Filter factors

Sorry for the recent draught in updates. I haven’t been home a lot, and as such haven’t had time to scan any pictures. I’ve shot plenty though.

To compensate for the lack of imagery, a bit of text today.

I’m by now not half-bad at guessing exposure with the M3, and when I’m wrong, I’m usually at least close enough that the exposure latitude of the negative can give me an acceptable picture. One thing is really throwing me though: Filters.

I’ve been experimenting a bit with differently coloured filters, and this has led to a lot of overexposure. This is mostly caused by trusting the filter factor of the filter.

Example: I’m trying to accentuate something in a picture, say, a red flower, so I take out my red filter1. The flower is in direct sunlight, so I set 1/500th of a second at f16 to start with. The filter has a 5x filter factor, so I lower my shutter speed to say, 1/125th (or open up to f8).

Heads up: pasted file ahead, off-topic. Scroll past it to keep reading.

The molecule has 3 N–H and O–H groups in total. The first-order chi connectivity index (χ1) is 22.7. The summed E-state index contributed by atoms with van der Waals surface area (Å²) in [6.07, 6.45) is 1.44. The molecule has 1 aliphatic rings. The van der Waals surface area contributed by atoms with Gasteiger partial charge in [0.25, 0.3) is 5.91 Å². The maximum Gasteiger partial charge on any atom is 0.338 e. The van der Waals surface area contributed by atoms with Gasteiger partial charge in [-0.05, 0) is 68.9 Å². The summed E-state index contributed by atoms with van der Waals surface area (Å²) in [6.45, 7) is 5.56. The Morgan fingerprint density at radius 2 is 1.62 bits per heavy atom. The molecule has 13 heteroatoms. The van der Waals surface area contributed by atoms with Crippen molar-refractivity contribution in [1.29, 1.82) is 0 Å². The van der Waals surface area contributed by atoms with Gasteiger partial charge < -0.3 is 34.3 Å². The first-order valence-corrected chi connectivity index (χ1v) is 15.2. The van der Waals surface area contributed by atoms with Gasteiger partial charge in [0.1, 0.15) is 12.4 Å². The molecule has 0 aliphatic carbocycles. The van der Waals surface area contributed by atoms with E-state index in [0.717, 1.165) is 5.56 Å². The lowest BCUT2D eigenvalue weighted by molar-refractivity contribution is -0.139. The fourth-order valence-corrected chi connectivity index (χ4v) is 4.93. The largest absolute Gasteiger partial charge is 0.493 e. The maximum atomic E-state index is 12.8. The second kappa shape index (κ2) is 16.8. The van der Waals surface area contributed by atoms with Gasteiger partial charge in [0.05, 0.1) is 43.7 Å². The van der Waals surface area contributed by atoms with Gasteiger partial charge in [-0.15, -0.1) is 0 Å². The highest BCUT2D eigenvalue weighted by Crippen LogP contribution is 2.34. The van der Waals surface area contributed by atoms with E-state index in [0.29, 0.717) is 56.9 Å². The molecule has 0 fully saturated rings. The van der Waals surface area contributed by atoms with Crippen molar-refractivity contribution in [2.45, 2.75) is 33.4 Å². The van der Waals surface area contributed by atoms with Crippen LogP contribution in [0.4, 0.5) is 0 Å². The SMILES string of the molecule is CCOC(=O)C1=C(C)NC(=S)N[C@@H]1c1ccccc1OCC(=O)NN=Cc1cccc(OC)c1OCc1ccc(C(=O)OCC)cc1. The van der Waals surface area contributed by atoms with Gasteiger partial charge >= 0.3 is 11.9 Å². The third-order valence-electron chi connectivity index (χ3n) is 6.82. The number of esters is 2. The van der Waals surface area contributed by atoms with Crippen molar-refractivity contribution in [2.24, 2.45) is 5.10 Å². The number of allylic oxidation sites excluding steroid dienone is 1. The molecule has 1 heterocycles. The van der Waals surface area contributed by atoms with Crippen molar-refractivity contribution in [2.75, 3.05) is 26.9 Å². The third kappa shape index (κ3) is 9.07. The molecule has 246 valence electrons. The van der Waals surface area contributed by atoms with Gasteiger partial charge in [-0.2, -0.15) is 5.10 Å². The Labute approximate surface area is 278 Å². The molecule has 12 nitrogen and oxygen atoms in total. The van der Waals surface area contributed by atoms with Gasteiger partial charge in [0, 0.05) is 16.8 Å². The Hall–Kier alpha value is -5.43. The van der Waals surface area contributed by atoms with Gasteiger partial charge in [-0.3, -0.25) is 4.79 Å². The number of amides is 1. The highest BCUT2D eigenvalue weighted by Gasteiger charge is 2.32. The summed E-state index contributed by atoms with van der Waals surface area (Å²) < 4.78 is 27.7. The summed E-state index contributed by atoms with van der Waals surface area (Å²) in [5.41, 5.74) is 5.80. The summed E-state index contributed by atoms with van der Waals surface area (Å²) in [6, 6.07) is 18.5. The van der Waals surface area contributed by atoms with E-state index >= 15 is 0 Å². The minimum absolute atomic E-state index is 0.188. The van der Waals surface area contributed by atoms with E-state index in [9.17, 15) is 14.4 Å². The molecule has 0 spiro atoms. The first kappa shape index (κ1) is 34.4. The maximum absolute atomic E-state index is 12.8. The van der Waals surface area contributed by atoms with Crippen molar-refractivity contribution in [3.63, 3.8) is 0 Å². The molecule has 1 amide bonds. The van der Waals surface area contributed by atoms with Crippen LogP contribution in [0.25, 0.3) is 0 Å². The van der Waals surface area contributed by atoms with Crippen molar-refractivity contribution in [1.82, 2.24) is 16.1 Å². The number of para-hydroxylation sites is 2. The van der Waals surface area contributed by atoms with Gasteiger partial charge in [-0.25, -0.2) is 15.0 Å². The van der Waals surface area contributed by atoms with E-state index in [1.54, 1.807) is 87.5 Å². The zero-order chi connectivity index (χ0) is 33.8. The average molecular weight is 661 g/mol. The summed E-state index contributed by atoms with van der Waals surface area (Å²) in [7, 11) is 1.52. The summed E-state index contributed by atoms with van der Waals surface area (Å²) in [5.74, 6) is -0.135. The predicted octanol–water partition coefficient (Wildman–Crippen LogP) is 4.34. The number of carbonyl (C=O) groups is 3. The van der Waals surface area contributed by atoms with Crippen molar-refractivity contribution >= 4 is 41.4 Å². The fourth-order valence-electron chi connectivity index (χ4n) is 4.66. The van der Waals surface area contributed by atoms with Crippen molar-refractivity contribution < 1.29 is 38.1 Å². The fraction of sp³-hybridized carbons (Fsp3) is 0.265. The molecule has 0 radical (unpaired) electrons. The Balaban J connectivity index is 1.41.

Result: well exposed background, over-exposed flower.

The filter doesn’t do much for its own colour, yet blocks its complementary colours. So the filter factor is in fact mostly applicable for colours other than the filter colour.

The right way to do it would be to maybe open up one stop from the base exposure, to highlight the primary subject. For lower filter factors, don’t open up at all.

Of course, if your primary subject isn’t the filter colour, all bets are off (and I still have to experiment with that).

But the short version is: If you’re using a filter to boost contrast by making colours darker, don’t negate that by making everything brighter.

Dante Stella has an excelent article on filters that covers this as well.

Thus ends todays lesson.

  1. B+W 090 []
  2. If I know why this is, why didn’t I do it right the first time? Because I figured out the why from looking at my mistakes, silly. That’s why I’m experimenting. []

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